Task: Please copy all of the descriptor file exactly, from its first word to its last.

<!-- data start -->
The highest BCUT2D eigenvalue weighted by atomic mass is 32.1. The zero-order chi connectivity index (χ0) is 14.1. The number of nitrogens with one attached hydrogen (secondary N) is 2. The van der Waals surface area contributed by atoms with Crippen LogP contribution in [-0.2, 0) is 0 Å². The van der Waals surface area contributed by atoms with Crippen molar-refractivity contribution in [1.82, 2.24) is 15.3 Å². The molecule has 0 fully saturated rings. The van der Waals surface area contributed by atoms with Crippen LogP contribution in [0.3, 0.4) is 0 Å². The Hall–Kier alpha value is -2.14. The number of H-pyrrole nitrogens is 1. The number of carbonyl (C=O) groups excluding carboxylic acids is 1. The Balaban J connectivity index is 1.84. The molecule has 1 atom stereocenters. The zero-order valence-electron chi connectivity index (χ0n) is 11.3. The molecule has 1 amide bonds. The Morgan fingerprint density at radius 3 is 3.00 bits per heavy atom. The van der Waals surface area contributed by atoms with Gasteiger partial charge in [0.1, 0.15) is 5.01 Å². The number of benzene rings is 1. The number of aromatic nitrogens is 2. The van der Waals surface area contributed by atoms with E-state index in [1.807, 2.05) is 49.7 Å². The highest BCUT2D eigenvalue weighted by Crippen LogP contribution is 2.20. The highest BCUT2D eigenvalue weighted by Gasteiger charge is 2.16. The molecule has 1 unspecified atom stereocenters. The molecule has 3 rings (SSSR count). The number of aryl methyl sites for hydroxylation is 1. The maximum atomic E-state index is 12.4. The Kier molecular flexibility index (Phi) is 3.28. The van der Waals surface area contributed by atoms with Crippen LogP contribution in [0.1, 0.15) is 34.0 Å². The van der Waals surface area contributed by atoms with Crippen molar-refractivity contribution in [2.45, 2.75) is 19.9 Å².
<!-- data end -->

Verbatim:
The highest BCUT2D eigenvalue weighted by atomic mass is 32.1. The zero-order chi connectivity index (χ0) is 14.1. The number of nitrogens with one attached hydrogen (secondary N) is 2. The van der Waals surface area contributed by atoms with Crippen LogP contribution in [-0.2, 0) is 0 Å². The van der Waals surface area contributed by atoms with Crippen molar-refractivity contribution in [1.82, 2.24) is 15.3 Å². The molecule has 0 fully saturated rings. The van der Waals surface area contributed by atoms with Crippen LogP contribution in [0.3, 0.4) is 0 Å². The Hall–Kier alpha value is -2.14. The number of H-pyrrole nitrogens is 1. The number of carbonyl (C=O) groups excluding carboxylic acids is 1. The Balaban J connectivity index is 1.84. The molecule has 1 atom stereocenters. The zero-order valence-electron chi connectivity index (χ0n) is 11.3. The molecule has 1 amide bonds. The Morgan fingerprint density at radius 3 is 3.00 bits per heavy atom. The van der Waals surface area contributed by atoms with Gasteiger partial charge in [0.1, 0.15) is 5.01 Å². The number of benzene rings is 1. The number of aromatic nitrogens is 2. The van der Waals surface area contributed by atoms with E-state index in [1.807, 2.05) is 49.7 Å². The highest BCUT2D eigenvalue weighted by Crippen LogP contribution is 2.20. The highest BCUT2D eigenvalue weighted by Gasteiger charge is 2.16. The molecule has 1 unspecified atom stereocenters. The molecule has 3 rings (SSSR count). The number of aryl methyl sites for hydroxylation is 1. The maximum atomic E-state index is 12.4. The Kier molecular flexibility index (Phi) is 3.28. The van der Waals surface area contributed by atoms with Crippen LogP contribution in [0.1, 0.15) is 34.0 Å². The van der Waals surface area contributed by atoms with Crippen molar-refractivity contribution in [2.45, 2.75) is 19.9 Å².